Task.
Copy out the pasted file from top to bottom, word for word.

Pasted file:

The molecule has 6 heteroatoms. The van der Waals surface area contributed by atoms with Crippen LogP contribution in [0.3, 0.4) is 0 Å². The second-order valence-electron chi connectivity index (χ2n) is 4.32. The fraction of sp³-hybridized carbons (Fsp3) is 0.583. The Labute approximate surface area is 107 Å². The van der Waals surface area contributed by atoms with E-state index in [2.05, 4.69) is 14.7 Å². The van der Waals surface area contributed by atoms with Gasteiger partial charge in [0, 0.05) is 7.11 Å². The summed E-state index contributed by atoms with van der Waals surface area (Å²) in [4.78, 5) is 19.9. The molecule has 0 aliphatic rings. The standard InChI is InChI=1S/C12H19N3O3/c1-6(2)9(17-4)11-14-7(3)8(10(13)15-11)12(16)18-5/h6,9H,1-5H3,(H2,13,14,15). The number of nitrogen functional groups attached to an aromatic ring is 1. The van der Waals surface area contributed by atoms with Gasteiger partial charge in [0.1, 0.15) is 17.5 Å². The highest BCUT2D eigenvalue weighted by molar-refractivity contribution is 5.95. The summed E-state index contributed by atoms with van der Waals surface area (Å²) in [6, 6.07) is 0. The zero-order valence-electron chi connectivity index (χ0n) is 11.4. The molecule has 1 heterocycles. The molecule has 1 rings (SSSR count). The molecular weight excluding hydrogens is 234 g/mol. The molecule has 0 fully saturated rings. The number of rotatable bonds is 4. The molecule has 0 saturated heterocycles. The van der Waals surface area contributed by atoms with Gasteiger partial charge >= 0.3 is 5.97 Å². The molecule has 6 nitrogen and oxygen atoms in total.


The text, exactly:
The molecule has 6 heteroatoms. The van der Waals surface area contributed by atoms with Crippen LogP contribution in [0.3, 0.4) is 0 Å². The second-order valence-electron chi connectivity index (χ2n) is 4.32. The fraction of sp³-hybridized carbons (Fsp3) is 0.583. The Labute approximate surface area is 107 Å². The van der Waals surface area contributed by atoms with E-state index in [2.05, 4.69) is 14.7 Å². The van der Waals surface area contributed by atoms with Gasteiger partial charge in [0, 0.05) is 7.11 Å². The summed E-state index contributed by atoms with van der Waals surface area (Å²) in [4.78, 5) is 19.9. The molecule has 0 aliphatic rings. The standard InChI is InChI=1S/C12H19N3O3/c1-6(2)9(17-4)11-14-7(3)8(10(13)15-11)12(16)18-5/h6,9H,1-5H3,(H2,13,14,15). The number of nitrogen functional groups attached to an aromatic ring is 1. The van der Waals surface area contributed by atoms with Gasteiger partial charge in [0.1, 0.15) is 17.5 Å². The highest BCUT2D eigenvalue weighted by molar-refractivity contribution is 5.95. The summed E-state index contributed by atoms with van der Waals surface area (Å²) in [6, 6.07) is 0. The zero-order valence-electron chi connectivity index (χ0n) is 11.4. The molecule has 1 heterocycles. The molecule has 1 rings (SSSR count). The molecular weight excluding hydrogens is 234 g/mol. The molecule has 0 fully saturated rings. The number of rotatable bonds is 4. The molecule has 0 saturated heterocycles. The van der Waals surface area contributed by atoms with Gasteiger partial charge >= 0.3 is 5.97 Å². The molecule has 6 nitrogen and oxygen atoms in total.